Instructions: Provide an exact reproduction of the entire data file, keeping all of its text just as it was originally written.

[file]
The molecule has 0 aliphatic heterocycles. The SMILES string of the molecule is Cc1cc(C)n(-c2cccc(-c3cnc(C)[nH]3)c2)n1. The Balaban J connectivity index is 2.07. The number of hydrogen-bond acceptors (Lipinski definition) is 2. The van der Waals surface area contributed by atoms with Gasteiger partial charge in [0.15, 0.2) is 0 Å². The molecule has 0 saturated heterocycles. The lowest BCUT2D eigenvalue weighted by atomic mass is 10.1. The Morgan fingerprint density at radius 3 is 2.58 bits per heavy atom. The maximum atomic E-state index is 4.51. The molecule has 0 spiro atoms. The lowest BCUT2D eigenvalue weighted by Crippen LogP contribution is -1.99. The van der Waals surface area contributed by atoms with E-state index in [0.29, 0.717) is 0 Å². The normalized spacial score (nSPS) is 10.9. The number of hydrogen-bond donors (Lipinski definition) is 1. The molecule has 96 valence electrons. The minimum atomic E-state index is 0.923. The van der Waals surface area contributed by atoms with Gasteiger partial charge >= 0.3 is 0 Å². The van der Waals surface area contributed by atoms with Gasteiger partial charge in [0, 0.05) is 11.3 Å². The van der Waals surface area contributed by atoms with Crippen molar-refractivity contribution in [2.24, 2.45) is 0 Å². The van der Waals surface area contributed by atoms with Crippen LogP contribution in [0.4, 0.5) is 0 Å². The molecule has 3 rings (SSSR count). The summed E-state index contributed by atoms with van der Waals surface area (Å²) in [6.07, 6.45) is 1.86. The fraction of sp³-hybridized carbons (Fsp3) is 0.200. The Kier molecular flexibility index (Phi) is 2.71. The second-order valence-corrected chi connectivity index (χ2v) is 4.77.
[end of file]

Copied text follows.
The molecule has 0 aliphatic heterocycles. The SMILES string of the molecule is Cc1cc(C)n(-c2cccc(-c3cnc(C)[nH]3)c2)n1. The Balaban J connectivity index is 2.07. The number of hydrogen-bond acceptors (Lipinski definition) is 2. The van der Waals surface area contributed by atoms with Gasteiger partial charge in [0.15, 0.2) is 0 Å². The molecule has 0 saturated heterocycles. The lowest BCUT2D eigenvalue weighted by atomic mass is 10.1. The Morgan fingerprint density at radius 3 is 2.58 bits per heavy atom. The maximum atomic E-state index is 4.51. The molecule has 0 spiro atoms. The lowest BCUT2D eigenvalue weighted by Crippen LogP contribution is -1.99. The van der Waals surface area contributed by atoms with E-state index in [0.29, 0.717) is 0 Å². The normalized spacial score (nSPS) is 10.9. The number of hydrogen-bond donors (Lipinski definition) is 1. The molecule has 96 valence electrons. The minimum atomic E-state index is 0.923. The van der Waals surface area contributed by atoms with Gasteiger partial charge >= 0.3 is 0 Å². The van der Waals surface area contributed by atoms with Gasteiger partial charge in [0, 0.05) is 11.3 Å². The van der Waals surface area contributed by atoms with Crippen molar-refractivity contribution in [2.24, 2.45) is 0 Å². The van der Waals surface area contributed by atoms with Crippen LogP contribution in [0.4, 0.5) is 0 Å². The molecule has 3 rings (SSSR count). The summed E-state index contributed by atoms with van der Waals surface area (Å²) in [6.07, 6.45) is 1.86. The fraction of sp³-hybridized carbons (Fsp3) is 0.200. The Kier molecular flexibility index (Phi) is 2.71. The second-order valence-corrected chi connectivity index (χ2v) is 4.77.